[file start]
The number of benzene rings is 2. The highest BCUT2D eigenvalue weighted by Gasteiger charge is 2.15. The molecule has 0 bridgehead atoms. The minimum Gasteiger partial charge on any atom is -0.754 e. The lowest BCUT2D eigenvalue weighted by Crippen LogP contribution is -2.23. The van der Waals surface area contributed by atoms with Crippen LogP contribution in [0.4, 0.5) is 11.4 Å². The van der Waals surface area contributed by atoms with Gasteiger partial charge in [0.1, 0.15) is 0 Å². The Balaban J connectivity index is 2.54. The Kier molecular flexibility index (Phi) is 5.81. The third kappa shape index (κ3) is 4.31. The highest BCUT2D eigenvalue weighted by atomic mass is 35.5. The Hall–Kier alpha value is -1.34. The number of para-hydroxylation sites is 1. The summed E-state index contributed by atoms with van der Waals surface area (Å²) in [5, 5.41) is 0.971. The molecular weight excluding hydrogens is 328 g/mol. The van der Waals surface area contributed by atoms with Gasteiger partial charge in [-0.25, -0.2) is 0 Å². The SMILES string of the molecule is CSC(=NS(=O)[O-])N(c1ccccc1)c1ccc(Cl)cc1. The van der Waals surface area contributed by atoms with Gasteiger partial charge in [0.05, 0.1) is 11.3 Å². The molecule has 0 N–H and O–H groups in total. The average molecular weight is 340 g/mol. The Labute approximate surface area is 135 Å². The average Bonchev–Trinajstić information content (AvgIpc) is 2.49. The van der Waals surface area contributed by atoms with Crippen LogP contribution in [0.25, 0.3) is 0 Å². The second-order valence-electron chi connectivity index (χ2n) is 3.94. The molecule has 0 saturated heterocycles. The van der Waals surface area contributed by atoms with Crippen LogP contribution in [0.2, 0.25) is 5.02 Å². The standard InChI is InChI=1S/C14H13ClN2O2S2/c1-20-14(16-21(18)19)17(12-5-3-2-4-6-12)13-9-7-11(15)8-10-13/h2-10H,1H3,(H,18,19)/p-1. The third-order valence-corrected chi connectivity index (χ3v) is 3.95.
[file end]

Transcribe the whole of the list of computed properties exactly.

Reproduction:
The number of benzene rings is 2. The highest BCUT2D eigenvalue weighted by Gasteiger charge is 2.15. The molecule has 0 bridgehead atoms. The minimum Gasteiger partial charge on any atom is -0.754 e. The lowest BCUT2D eigenvalue weighted by Crippen LogP contribution is -2.23. The van der Waals surface area contributed by atoms with Crippen LogP contribution in [0.4, 0.5) is 11.4 Å². The van der Waals surface area contributed by atoms with Gasteiger partial charge in [0.1, 0.15) is 0 Å². The Balaban J connectivity index is 2.54. The Kier molecular flexibility index (Phi) is 5.81. The third kappa shape index (κ3) is 4.31. The highest BCUT2D eigenvalue weighted by atomic mass is 35.5. The Hall–Kier alpha value is -1.34. The number of para-hydroxylation sites is 1. The summed E-state index contributed by atoms with van der Waals surface area (Å²) in [5, 5.41) is 0.971. The molecular weight excluding hydrogens is 328 g/mol. The van der Waals surface area contributed by atoms with Gasteiger partial charge in [-0.25, -0.2) is 0 Å². The SMILES string of the molecule is CSC(=NS(=O)[O-])N(c1ccccc1)c1ccc(Cl)cc1. The van der Waals surface area contributed by atoms with Gasteiger partial charge in [0.05, 0.1) is 11.3 Å². The molecule has 0 N–H and O–H groups in total. The average molecular weight is 340 g/mol. The Labute approximate surface area is 135 Å². The average Bonchev–Trinajstić information content (AvgIpc) is 2.49. The van der Waals surface area contributed by atoms with Crippen LogP contribution in [0.25, 0.3) is 0 Å². The second-order valence-electron chi connectivity index (χ2n) is 3.94. The molecule has 0 saturated heterocycles. The van der Waals surface area contributed by atoms with Crippen LogP contribution in [0.2, 0.25) is 5.02 Å². The standard InChI is InChI=1S/C14H13ClN2O2S2/c1-20-14(16-21(18)19)17(12-5-3-2-4-6-12)13-9-7-11(15)8-10-13/h2-10H,1H3,(H,18,19)/p-1. The third-order valence-corrected chi connectivity index (χ3v) is 3.95.